Impacts of undetected and inadequately treated hypertension on incident stroke in China. / Han, Thang ; Wang, Harry ; Wei, Li ; Pan, Yuesong ; Ying Ma, Ying Ma; Wang, Yu ; Wang, Jiaji ; Hu, Zhi ; Sharma, Pankaj; Chen, Ruoling .

In: BMJ Open, Vol. 7, No. 10, e016581, 08.10.2017, p. 1-9.

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E-pub ahead of print

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Impacts of undetected and inadequately treated hypertension on incident stroke in China. / Han, Thang ; Wang, Harry ; Wei, Li ; Pan, Yuesong ; Ying Ma, Ying Ma; Wang, Yu ; Wang, Jiaji ; Hu, Zhi ; Sharma, Pankaj; Chen, Ruoling .

In: BMJ Open, Vol. 7, No. 10, e016581, 08.10.2017, p. 1-9.

Research output: Contribution to journalArticlepeer-review

Harvard

Han, T, Wang, H, Wei, L, Pan, Y, Ying Ma, YM, Wang, Y, Wang, J, Hu, Z, Sharma, P & Chen, R 2017, 'Impacts of undetected and inadequately treated hypertension on incident stroke in China', BMJ Open, vol. 7, no. 10, e016581, pp. 1-9. https://doi.org/10.1136/bmjopen-2017-016581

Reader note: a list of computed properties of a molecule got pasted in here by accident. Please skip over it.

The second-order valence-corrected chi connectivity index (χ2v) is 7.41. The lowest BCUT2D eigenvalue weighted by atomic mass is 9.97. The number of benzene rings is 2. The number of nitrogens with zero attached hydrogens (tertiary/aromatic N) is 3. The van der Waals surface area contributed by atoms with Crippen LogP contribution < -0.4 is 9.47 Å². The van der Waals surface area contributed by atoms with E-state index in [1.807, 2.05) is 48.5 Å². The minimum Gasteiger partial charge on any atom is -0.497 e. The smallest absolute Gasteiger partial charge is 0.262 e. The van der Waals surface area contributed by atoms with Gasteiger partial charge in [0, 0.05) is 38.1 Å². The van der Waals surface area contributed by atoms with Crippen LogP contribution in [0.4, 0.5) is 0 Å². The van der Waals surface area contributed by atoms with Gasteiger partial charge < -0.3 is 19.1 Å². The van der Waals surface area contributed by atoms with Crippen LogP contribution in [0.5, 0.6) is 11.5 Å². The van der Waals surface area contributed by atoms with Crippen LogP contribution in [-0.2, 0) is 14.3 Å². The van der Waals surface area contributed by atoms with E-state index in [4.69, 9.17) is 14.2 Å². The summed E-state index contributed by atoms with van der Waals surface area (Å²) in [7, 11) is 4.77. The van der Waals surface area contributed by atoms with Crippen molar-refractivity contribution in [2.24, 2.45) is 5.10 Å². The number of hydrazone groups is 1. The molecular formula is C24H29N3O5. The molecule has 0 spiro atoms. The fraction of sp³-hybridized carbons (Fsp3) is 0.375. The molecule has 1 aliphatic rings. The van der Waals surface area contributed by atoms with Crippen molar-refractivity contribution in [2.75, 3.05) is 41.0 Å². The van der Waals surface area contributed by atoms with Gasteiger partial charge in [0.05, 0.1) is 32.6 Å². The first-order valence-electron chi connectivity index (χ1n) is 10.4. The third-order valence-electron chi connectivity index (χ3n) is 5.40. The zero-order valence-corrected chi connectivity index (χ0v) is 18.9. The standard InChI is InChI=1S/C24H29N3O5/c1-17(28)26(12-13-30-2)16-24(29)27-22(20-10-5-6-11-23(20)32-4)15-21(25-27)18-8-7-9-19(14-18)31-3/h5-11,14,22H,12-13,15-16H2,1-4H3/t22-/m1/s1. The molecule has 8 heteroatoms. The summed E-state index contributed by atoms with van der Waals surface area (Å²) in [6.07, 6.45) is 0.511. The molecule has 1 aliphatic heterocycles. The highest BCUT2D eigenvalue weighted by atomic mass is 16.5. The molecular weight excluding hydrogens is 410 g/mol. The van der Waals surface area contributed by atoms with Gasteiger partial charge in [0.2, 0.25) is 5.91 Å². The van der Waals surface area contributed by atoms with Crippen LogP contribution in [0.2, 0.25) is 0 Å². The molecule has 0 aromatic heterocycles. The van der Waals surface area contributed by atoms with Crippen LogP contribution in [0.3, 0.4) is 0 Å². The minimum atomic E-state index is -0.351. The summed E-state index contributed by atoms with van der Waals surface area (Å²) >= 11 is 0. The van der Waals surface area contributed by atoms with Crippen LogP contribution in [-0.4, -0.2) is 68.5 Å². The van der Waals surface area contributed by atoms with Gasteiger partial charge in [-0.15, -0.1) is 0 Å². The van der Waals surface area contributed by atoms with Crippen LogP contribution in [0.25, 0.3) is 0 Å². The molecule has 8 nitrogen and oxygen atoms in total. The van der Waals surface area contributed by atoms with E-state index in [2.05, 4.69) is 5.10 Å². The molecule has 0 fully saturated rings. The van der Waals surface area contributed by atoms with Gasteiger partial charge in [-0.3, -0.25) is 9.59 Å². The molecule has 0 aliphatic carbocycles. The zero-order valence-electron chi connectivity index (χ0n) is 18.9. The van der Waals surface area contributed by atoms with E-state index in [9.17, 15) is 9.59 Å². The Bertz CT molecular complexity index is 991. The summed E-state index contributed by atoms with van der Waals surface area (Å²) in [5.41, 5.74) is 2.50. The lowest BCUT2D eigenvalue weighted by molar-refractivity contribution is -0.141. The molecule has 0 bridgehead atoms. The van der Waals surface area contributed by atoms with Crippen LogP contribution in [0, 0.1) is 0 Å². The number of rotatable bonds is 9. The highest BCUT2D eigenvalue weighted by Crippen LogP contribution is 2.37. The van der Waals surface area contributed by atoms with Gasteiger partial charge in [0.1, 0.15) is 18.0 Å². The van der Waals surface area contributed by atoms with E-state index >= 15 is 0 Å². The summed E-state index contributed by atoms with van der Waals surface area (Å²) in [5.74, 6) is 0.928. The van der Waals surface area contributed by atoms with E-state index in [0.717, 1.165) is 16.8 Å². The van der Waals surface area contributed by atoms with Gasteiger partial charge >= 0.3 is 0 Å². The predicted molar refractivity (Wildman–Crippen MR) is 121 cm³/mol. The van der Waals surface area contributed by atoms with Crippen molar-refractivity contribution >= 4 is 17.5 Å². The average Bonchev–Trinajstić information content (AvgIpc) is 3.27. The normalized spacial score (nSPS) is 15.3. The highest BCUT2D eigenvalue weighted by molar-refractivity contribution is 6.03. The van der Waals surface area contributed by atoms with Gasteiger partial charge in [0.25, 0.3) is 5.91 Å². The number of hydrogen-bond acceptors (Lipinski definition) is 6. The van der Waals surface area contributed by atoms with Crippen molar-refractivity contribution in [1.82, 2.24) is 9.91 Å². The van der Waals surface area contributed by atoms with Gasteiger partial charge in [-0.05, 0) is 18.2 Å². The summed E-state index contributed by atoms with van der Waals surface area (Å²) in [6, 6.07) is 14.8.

APA

Han, T., Wang, H., Wei, L., Pan, Y., Ying Ma, Y. M., Wang, Y., Wang, J., Hu, Z., Sharma, P., & Chen, R. (2017). Impacts of undetected and inadequately treated hypertension on incident stroke in China. BMJ Open, 7(10), 1-9. [e016581]. https://doi.org/10.1136/bmjopen-2017-016581

Vancouver

Han T, Wang H, Wei L, Pan Y, Ying Ma YM, Wang Y et al. Impacts of undetected and inadequately treated hypertension on incident stroke in China. BMJ Open. 2017 Oct 8;7(10):1-9. e016581. https://doi.org/10.1136/bmjopen-2017-016581

Author

Han, Thang ; Wang, Harry ; Wei, Li ; Pan, Yuesong ; Ying Ma, Ying Ma ; Wang, Yu ; Wang, Jiaji ; Hu, Zhi ; Sharma, Pankaj ; Chen, Ruoling . / Impacts of undetected and inadequately treated hypertension on incident stroke in China. In: BMJ Open. 2017 ; Vol. 7, No. 10. pp. 1-9.

BibTeX

@article{ecf82953b348419db2e4022f730d4108,
title = "Impacts of undetected and inadequately treated hypertension on incident stroke in China",